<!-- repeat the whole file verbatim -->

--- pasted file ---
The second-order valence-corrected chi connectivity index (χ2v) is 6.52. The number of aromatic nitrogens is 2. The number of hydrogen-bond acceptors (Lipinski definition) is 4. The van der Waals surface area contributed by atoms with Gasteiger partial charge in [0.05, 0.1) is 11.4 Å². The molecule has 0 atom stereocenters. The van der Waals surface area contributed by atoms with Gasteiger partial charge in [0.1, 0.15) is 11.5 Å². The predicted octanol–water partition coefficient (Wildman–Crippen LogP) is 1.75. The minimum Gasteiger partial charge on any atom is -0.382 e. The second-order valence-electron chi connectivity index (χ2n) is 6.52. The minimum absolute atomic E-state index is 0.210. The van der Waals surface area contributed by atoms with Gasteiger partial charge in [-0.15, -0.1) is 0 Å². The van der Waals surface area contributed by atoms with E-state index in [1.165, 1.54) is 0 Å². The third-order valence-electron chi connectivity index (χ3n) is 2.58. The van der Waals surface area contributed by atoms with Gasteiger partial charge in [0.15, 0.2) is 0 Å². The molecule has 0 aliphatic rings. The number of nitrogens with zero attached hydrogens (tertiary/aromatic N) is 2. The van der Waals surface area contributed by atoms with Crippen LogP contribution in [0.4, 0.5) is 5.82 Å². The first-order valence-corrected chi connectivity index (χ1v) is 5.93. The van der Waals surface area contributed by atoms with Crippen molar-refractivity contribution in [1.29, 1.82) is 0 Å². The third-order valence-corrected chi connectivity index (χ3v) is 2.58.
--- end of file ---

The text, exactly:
The second-order valence-corrected chi connectivity index (χ2v) is 6.52. The number of aromatic nitrogens is 2. The number of hydrogen-bond acceptors (Lipinski definition) is 4. The van der Waals surface area contributed by atoms with Gasteiger partial charge in [0.05, 0.1) is 11.4 Å². The molecule has 0 atom stereocenters. The van der Waals surface area contributed by atoms with Gasteiger partial charge in [0.1, 0.15) is 11.5 Å². The predicted octanol–water partition coefficient (Wildman–Crippen LogP) is 1.75. The minimum Gasteiger partial charge on any atom is -0.382 e. The second-order valence-electron chi connectivity index (χ2n) is 6.52. The minimum absolute atomic E-state index is 0.210. The van der Waals surface area contributed by atoms with Gasteiger partial charge in [-0.15, -0.1) is 0 Å². The van der Waals surface area contributed by atoms with E-state index in [1.165, 1.54) is 0 Å². The third-order valence-electron chi connectivity index (χ3n) is 2.58. The van der Waals surface area contributed by atoms with Gasteiger partial charge in [0.15, 0.2) is 0 Å². The molecule has 0 aliphatic rings. The number of nitrogens with zero attached hydrogens (tertiary/aromatic N) is 2. The van der Waals surface area contributed by atoms with Crippen LogP contribution in [0.4, 0.5) is 5.82 Å². The first-order valence-corrected chi connectivity index (χ1v) is 5.93. The van der Waals surface area contributed by atoms with Crippen molar-refractivity contribution in [1.29, 1.82) is 0 Å². The third-order valence-corrected chi connectivity index (χ3v) is 2.58.